Is “I Love You” in Spanish “Te Amo” or “Te Quiero”?

If you want to tell person you love him or her in spanish, do you say “ tellurium amo ” or “ ti quiero ” ? Any becoming dictionary will tell you that either amar or querer ( and even some early verbs such as desear, gustar and encantar ) can be translated in some context as “ to love. ”

There ‘s no simple answer to the doubt, as it depends on context vitamin a well as where in the spanish-speaking world you are. In an allow context, neither tellurium quiero nor ti amo is probably to be misunderstand as a room of expressing love. But there can be some differences—some insidious, some not .

What Are the Differences Between Amar and Querer ?

Beginning spanish students are tempted to think that because querer is a verb that much means “ to want ” —you can go to a restaurant and tell the waiter that you want a coffee by saying “ quiero united nations café ” —that it is n’t a good bible for using to express romanticist love. But that ‘s merely not true : The meanings of words vary with context, and in a quixotic fix “ Te amo ” plainly does not refer to wanting in the lapp means that a person would want a cup of coffee. Yes, querer is a verb that can be used in free-and-easy context, but when said in a love kinship it can be quite powerful .

Although use can vary with vicinity, the fact is that querer can be used in all kinds of loving relationships ( as can amar ), including friendship and marriage and everything in between. And even though one its most coarse meanings is “ to want, ” when said in the context of a relationship it does n’t have to have the sexual overtones that something such as “ I want you ” can have. In other words, context is everything .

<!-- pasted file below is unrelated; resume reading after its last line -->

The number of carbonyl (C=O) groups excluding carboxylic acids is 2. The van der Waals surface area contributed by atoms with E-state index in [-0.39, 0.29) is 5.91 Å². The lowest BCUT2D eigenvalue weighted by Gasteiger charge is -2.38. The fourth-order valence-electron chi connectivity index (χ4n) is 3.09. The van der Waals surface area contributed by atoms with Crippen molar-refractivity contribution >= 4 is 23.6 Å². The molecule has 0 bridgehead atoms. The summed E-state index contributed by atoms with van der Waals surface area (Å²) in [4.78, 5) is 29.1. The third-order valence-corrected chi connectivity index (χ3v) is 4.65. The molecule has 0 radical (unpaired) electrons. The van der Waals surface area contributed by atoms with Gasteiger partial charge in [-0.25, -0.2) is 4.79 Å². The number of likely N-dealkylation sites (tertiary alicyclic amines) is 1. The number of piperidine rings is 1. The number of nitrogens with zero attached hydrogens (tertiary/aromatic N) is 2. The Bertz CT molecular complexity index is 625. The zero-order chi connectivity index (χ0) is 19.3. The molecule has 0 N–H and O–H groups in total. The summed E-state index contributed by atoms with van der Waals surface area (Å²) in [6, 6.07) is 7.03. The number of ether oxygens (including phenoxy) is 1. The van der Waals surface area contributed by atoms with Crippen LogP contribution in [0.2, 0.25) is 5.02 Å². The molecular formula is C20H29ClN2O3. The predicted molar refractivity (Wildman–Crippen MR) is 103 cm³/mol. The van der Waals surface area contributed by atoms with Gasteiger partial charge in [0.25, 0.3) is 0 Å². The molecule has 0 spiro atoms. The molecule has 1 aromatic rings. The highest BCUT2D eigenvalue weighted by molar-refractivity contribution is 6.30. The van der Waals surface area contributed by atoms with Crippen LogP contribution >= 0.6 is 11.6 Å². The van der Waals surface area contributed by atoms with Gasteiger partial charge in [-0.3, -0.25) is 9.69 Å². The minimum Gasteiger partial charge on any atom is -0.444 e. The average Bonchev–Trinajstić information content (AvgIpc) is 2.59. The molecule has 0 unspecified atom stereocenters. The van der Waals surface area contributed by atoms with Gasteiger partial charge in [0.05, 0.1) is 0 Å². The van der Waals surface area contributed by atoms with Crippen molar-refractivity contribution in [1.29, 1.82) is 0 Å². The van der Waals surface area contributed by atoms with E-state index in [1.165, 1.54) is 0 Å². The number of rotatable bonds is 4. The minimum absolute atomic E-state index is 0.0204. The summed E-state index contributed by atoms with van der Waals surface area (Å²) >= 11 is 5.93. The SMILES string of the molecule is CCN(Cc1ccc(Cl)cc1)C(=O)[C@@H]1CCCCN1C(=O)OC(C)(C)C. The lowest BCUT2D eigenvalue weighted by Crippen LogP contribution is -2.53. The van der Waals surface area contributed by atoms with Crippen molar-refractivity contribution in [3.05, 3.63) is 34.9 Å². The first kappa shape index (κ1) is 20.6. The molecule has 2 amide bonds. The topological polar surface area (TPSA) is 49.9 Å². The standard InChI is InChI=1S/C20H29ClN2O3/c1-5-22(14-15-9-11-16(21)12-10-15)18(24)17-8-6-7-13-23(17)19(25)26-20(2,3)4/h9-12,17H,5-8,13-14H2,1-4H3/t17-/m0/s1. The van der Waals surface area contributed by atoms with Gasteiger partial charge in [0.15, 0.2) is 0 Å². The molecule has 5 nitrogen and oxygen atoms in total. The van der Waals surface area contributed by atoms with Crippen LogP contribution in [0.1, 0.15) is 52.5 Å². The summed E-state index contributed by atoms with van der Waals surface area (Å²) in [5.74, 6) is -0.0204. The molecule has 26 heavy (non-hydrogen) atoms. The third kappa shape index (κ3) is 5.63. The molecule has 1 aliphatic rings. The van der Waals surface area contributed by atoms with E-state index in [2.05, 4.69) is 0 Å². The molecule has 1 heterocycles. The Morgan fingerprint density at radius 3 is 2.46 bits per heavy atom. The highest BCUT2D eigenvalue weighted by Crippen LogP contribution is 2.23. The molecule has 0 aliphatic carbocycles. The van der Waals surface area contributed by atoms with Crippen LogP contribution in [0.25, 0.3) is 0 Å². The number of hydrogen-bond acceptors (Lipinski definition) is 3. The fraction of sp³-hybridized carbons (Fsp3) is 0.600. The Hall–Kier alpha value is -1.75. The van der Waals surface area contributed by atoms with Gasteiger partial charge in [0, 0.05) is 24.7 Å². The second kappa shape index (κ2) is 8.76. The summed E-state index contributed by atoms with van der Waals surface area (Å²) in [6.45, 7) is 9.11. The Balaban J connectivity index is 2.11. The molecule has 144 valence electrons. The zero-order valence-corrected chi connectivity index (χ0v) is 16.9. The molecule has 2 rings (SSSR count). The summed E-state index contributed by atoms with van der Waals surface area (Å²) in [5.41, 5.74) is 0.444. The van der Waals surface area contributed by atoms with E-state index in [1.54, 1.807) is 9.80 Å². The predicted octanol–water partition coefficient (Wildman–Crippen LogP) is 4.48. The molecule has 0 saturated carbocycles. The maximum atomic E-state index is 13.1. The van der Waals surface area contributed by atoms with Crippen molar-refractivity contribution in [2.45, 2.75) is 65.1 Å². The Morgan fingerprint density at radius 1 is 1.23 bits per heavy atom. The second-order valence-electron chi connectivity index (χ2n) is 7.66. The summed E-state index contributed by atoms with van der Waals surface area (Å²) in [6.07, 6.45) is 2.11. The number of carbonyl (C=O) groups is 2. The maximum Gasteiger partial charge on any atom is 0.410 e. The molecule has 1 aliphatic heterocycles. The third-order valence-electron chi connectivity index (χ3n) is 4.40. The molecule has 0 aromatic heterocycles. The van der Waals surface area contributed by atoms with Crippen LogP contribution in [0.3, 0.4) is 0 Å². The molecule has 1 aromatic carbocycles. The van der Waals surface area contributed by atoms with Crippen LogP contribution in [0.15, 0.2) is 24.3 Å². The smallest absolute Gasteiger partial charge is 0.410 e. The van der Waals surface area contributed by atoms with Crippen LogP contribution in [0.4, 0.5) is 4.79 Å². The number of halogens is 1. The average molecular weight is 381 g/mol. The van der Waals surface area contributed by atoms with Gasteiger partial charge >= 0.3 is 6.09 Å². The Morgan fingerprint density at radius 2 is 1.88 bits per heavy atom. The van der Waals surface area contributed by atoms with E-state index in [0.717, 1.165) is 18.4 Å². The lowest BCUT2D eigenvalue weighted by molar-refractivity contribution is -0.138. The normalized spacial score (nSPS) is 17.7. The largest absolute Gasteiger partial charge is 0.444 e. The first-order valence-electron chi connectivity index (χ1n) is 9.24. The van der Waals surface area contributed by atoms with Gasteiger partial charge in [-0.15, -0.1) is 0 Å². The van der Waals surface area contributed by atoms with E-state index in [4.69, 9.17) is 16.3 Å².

here ‘s the problem with “ Te amo ” : The verb amar is a perfectly full verb for “ to love, ” but ( again depending on the vicinity ) it is n’t used a much as querer in real life by most native speakers. It might come across as something person might say in the subtitles of a Hollywood film but not something two young lovers would say in real life. It might be something your grandma might say, or something that sounds, well, airless, or antique. even sol, it is frequently used in poetry and birdcall lyrics, so it may not sound ampere off as the preceding may suggest .

credibly the best way to be certain about which verb is best where you are is to eavesdrop on the conversations of those you to emulate. But obviously that would rarely be virtual .

In general, though, it can be said that the safer choice—say you ‘re a native English speaker falling in beloved with an hispanohablante—is to use “ Te quiero. ” It will be silent, it will sound natural, and it will sound earnest anywhere. Of path, under these circumstances, “ Te amo ” is n’t going to be misunderstood, and cipher will fault you for using it .

Alternative Ways of Saying ‘ I Love You ’

just as “ I love you ” in English is both the simplest and most coarse way of expressing affection, indeed are “ Te amo ” and “ Te quiero ” in spanish. But there are other ways as well if you want to go beyond the simple. here area four of them :

Eres mi cariño: Cariño is a common term of affection ; common translations include “ love ” and “ sweetheart, ” and it can besides be used to refer to affection in general. It is always masculine ( even when referring to a female ) and conveys a feel of warmheartedness.

Eres mi media naranja: It may sound strange call your sweetheart a one-half orange, which is the misprint intend of this sentence, but think of how the two pieces of a rent orange might fit together. This is an informal and friendly way of calling person your soulmate .

Eres mi alma gemelo ( to a male ), eres mi alma gemela ( to a female ) : This is a more conventional way of calling person your soulmate. The literal entail is “ You are my soul gemini. ”

Te adoro: Translated literally as “ I adore you, ” this is a lesser use alternative to the big two .

Key Takeaways

  • “Te quiero” and “te amo” are both very common ways of saying “I love you,” and in a romantic situation neither is likely to be misunderstood.
  • Querer (the verb from which quiero is derived) can mean “to want,” but in romantic contexts it will be understood more like “love.”
  • Both querer and amar can be used for “to love” in nonromantic contexts, such as the love of a parent for a child.

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